Pakistan has a brand new counter-terrorism force (CTF). The first batch of nearly 500 corporals, as they have been named, has recently graduated from an intensive course on investigation, intelligence and special operations. The trainings have been conducted by senior members of the Turkish National Police along with local counterterrorism experts, with a budget of Rs300 million, and this first batch is soon to be deployed across Punjab.
The chief minister calls it an ‘historic moment’, hailing the new force as the vanguard in the fight against ‘terrorism, extremism, and sectarianism’. The CTF has been raised as a vital component of last year’s National Internal Security Policy (NISP), which calls for ‘the establishment of a modern, well-equipped Federal Rapid Response Force (RRF). The total strength of the CTF is 1500, which will be spread across Punjab. Special police stations will be established initially in Lahore, Faisalabad, Rawalpindi and Multan. That’s 1500 CT specialists, for a population expected to touch 101 million in 2015.
And while all this sounds great, as is often the case with this current government of ours, all is not hale and hearty.
The following was the eligibility criteria for prospective applicants: a) BA/BSc or equivalent qualification with minimum second division grades; b) domiciled in Punjab; c) age limit 18 to 25 years. And the minimum endurance requirement was a) 1 mile run in 8 minutes for men, and 14 minutes for women; b) 3 chin-ups; c) 20 push-ups in 90 seconds and d) 20 sit ups in 90 seconds. There was also a minimum physical measurements requirement, but hopefully you’ve already gotten the idea.
There was no requirement of prior experience in counterterrorism, policing, or intelligence work. Nor for dealing with suicide attacks, remote-controlled bombs or hostage situations.
As such, the people who enrolled for this force (and have now graduated), are people with MBAs, doctors, engineers and the like. Anybody who couldn’t find a job jumped at the opportunity. And I don’t blame them. After all, it’s Rs75,000 a month. (In contrast, a constable earns about a puny Rs25,000 a month. But these are counterterrorism corporals!)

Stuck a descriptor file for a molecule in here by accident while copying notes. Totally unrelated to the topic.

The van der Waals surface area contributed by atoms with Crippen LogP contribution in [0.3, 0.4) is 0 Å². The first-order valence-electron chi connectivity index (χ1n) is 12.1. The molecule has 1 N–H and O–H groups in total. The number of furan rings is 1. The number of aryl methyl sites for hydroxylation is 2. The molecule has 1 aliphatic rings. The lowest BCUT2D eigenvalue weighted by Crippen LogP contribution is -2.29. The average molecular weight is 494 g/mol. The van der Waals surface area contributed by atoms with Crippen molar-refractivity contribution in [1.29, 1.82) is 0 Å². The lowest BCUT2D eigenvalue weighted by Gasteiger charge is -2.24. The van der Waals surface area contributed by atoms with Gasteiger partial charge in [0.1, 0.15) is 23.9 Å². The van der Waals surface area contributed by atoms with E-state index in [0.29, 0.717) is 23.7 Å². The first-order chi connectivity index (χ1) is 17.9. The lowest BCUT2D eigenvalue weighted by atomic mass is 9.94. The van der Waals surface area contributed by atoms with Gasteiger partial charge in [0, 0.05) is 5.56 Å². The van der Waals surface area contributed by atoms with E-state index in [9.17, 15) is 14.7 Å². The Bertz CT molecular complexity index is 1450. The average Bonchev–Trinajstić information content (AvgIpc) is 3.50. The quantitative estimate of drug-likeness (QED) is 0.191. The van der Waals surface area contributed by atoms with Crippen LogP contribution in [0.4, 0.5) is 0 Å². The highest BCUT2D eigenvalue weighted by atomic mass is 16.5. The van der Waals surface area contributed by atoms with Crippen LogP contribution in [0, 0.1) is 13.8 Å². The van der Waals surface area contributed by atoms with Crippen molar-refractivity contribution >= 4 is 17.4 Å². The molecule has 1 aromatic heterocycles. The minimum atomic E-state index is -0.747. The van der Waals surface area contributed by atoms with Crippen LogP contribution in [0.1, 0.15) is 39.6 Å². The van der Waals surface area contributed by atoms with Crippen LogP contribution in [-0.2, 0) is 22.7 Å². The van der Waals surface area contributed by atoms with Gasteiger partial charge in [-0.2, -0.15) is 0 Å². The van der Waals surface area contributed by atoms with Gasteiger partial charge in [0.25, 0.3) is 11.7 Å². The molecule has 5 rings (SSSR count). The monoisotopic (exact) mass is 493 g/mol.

The only question to ask is this: are they fit for the job? Can somebody be taught the science and art of counterterrorism in under a year?
The answer is a resounding no.
Why then, was there the need to raise a brand new cadre with zero experience?
To paraphrase Oscar Wilde: because everybody else is taken.
The Elite Force (EF) was originally raised for counterterrorism. However, today all that they do is provide security cover for politicians, senators and the like. Rumour has it that only 10 percent of the Elite Force is available to protect the common Pakistani.
And then there’s the Special Branch (SB). Their core objective is to become the effective eyes and ears of the government and thus assist it in policy formulation, ensuring safety of life and property of the people and maintenance of law and order. But what the SB has been relegated to is snooping on politicians. Who’s drinking what, who’s sleeping with whom and other such racy matters. Yes, they also cover political rallies, corner meetings and the like. But you get the drift.
Two solid organisations, built specifically from within the police and intelligence quarters, for counterterrorism have been relegated to political duties and dirt gathering.
Hence the need for the CTF. By the by, these newly-made CT experts are on a three-year contract, with zero career advancement possibilities. While they have jumped into the frying pan because of their patriotism and the lucrative salary offered, expect major attrition as they realise exactly what they’ve gotten themselves into.
Politicians need security. Everyone understands that. But not from such specialised forces. Take the United States Secret Service (USSS) as an example. It has two areas of responsibility, one of which is the protection of designated current and former politicians. And by association, it also secures all events where these designated politicians are to be present. If anything, Pakistan needs its own version of the SS. The political desks of the SB need to be abolished, and the EF must be released from its political duties.
These two organisations, if allowed to do what they were supposed to, would be a much stronger CT tool than the farcical CTF. But given the current levels of bureaucratic and political involvement within our law-enforcement agencies, the CTF was the best we could do.
Also, the CTF is currently Punjab specific. But as anybody worth their salt in counterterrorism knows, the nerve centre is not Fata, not Punjab, but Karachi. And the city by the sea is a complete different can of worms. A deadly mix of sectarianism, militancy, gangs and armed wings of political parties makes Pakistan’s largest city the most difficult to tackle. Word is that a thousand strong CTF will soon be established for the province. One thousand experts. For a population of at least 42 million.
As a former police officer told me recently, the entire concept of the CTF is nothing more than a band aid on a terminally ill institution.